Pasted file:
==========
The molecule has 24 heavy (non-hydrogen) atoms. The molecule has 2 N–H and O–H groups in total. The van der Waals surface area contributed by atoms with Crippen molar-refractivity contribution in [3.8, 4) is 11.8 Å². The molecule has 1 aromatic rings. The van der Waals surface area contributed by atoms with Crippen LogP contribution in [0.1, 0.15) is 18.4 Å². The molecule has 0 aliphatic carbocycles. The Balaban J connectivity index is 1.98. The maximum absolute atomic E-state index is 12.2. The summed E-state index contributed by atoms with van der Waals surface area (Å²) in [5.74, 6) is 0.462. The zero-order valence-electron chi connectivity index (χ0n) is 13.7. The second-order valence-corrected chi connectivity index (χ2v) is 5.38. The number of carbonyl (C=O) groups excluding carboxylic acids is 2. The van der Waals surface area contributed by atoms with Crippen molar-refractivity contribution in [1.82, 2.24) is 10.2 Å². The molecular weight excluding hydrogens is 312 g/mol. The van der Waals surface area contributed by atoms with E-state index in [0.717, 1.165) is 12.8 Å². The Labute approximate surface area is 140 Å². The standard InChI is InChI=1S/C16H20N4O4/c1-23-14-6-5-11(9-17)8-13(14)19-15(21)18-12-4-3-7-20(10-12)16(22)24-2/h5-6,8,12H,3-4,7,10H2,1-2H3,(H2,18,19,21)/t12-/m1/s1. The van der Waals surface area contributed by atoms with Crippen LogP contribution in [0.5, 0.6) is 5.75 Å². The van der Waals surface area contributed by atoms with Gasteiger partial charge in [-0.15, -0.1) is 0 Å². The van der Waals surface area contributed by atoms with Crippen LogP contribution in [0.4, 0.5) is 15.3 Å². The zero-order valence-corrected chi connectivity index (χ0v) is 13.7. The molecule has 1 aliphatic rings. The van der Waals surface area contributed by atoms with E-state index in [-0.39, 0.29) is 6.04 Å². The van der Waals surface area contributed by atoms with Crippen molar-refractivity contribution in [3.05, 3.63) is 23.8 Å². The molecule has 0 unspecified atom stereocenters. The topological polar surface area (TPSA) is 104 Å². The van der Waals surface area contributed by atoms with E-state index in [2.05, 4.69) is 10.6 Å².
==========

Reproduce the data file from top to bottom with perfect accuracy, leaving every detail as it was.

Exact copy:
The molecule has 24 heavy (non-hydrogen) atoms. The molecule has 2 N–H and O–H groups in total. The van der Waals surface area contributed by atoms with Crippen molar-refractivity contribution in [3.8, 4) is 11.8 Å². The molecule has 1 aromatic rings. The van der Waals surface area contributed by atoms with Crippen LogP contribution in [0.1, 0.15) is 18.4 Å². The molecule has 0 aliphatic carbocycles. The Balaban J connectivity index is 1.98. The maximum absolute atomic E-state index is 12.2. The summed E-state index contributed by atoms with van der Waals surface area (Å²) in [5.74, 6) is 0.462. The zero-order valence-electron chi connectivity index (χ0n) is 13.7. The second-order valence-corrected chi connectivity index (χ2v) is 5.38. The number of carbonyl (C=O) groups excluding carboxylic acids is 2. The van der Waals surface area contributed by atoms with Crippen molar-refractivity contribution in [1.82, 2.24) is 10.2 Å². The molecular weight excluding hydrogens is 312 g/mol. The van der Waals surface area contributed by atoms with E-state index in [0.717, 1.165) is 12.8 Å². The Labute approximate surface area is 140 Å². The standard InChI is InChI=1S/C16H20N4O4/c1-23-14-6-5-11(9-17)8-13(14)19-15(21)18-12-4-3-7-20(10-12)16(22)24-2/h5-6,8,12H,3-4,7,10H2,1-2H3,(H2,18,19,21)/t12-/m1/s1. The van der Waals surface area contributed by atoms with Crippen LogP contribution in [0.5, 0.6) is 5.75 Å². The van der Waals surface area contributed by atoms with Gasteiger partial charge in [-0.15, -0.1) is 0 Å². The van der Waals surface area contributed by atoms with Crippen LogP contribution in [0.4, 0.5) is 15.3 Å². The zero-order valence-corrected chi connectivity index (χ0v) is 13.7. The molecule has 1 aliphatic rings. The van der Waals surface area contributed by atoms with E-state index in [-0.39, 0.29) is 6.04 Å². The van der Waals surface area contributed by atoms with Crippen molar-refractivity contribution in [3.05, 3.63) is 23.8 Å². The molecule has 0 unspecified atom stereocenters. The topological polar surface area (TPSA) is 104 Å². The van der Waals surface area contributed by atoms with E-state index in [2.05, 4.69) is 10.6 Å².